SNTDBIDW - The Same Damn Thing You Did Last Time
Sunday, September 28, 2008
OK -- here's installment two in SNTDBIDW:
How To Break Patterns
I do not personally know a single adult human being who hasn't danced out at least one horrifically dysfunctional (at worst) or annoyingly ineffective (at best) pattern in their life.
Granted, I do not personally know the Dalai Lama, and I acknowledge that there may be a plethora of exceptional human beings who do not run up against this challenge -- but if they exist, I have not met them yet.
If you are one of these exceptional human beings -- someone who has never once had the thought: "Uh-oh, here we go again!", or "Oh shit, I've had this exact same argument before, with this exact same person", or "Crappity-crap-crap! I KNEW I shouldn't have done this!!!!!!" -- please introduce yourself -- I will consider you the exception that proves the rule.
I will leave aside, for the moment, the multitudinous psychological and metaphysical discussions that we might have about why otherwise bright people sometimes engage in patterns of behavior that are self- or other-destructive, counter-productive, or just plain stupid.
I will instead, attempt to describe the "Because It Doesn't Work" aspect of dysfunctional patterns, and offer some suggestions.
I will start with an example, by way of personal anecdote, about one of the "patterns" that plagued me for many years.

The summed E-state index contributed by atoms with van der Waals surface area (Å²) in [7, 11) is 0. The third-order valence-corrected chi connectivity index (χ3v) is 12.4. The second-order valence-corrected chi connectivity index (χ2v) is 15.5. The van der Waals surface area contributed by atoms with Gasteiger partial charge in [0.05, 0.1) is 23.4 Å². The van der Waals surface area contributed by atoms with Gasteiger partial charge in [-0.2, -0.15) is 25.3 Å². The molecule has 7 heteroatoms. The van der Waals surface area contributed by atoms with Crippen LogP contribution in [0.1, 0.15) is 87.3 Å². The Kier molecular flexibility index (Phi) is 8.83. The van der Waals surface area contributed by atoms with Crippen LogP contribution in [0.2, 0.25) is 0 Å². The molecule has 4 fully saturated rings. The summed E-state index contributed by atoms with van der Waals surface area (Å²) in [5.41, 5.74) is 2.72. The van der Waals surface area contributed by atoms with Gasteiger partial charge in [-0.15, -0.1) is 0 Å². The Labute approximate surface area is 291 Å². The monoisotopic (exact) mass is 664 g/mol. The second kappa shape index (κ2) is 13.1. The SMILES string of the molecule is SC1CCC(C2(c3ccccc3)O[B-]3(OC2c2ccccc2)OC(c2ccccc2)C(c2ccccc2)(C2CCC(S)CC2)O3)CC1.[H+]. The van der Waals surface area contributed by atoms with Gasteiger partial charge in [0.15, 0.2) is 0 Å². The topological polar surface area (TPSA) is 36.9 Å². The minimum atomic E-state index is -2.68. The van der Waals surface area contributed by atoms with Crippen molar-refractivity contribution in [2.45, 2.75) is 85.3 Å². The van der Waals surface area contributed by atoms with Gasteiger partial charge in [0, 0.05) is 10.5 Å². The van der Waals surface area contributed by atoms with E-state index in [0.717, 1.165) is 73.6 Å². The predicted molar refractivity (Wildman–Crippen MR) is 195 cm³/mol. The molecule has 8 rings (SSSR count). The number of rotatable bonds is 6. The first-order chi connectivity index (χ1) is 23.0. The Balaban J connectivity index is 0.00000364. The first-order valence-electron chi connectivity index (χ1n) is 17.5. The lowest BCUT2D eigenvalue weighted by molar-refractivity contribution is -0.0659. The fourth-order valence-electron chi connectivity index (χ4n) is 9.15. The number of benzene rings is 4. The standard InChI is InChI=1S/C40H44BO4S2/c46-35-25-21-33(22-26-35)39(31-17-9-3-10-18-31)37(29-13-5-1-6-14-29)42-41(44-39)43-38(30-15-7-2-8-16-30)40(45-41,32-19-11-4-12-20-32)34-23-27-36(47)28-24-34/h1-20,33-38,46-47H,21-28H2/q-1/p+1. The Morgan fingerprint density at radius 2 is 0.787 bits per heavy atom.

For many, many, many years -- (like 46 years) -- it seemed to me that the only type of person that I could possibly be attracted to as an intimate partner was a "withdrawer".
Which was problematic for me.
You see, I am not a "withdrawer". I am an "advancer".
If a conflict arises, I am the type of person who wants to confront it immediately, and talk it out until it is resolved, no matter how tired, hungry, angry, or cold I am at the time (and therefore, often, how fairly in-equipped I am to find resolution at the time) .
However -- I have, with atomic-clock-like precision, paired with partners who were my polar opposite in this respect -- human beings who tended to want to take time away from the issue until they were not so tired/hungry/angry/cold before they attempted resolution -- or who wanted to take time away from the issue altogether -- forever -- and seemed to actually prefer entertaining the subtle, toxic undertone of unresolved shit, as if it were some kind of exotic spice for Relationship Stew (pun intended).
For many years, I approached this dilemma with a single strategy: I would simply batter away until I got them to "deal with it".
Ask me how that worked out.
Over time, I began to realize that I was approaching these situations in a most unscientific, illogical, and irrational manner -- I, who prided myself on my rationality, and my logic.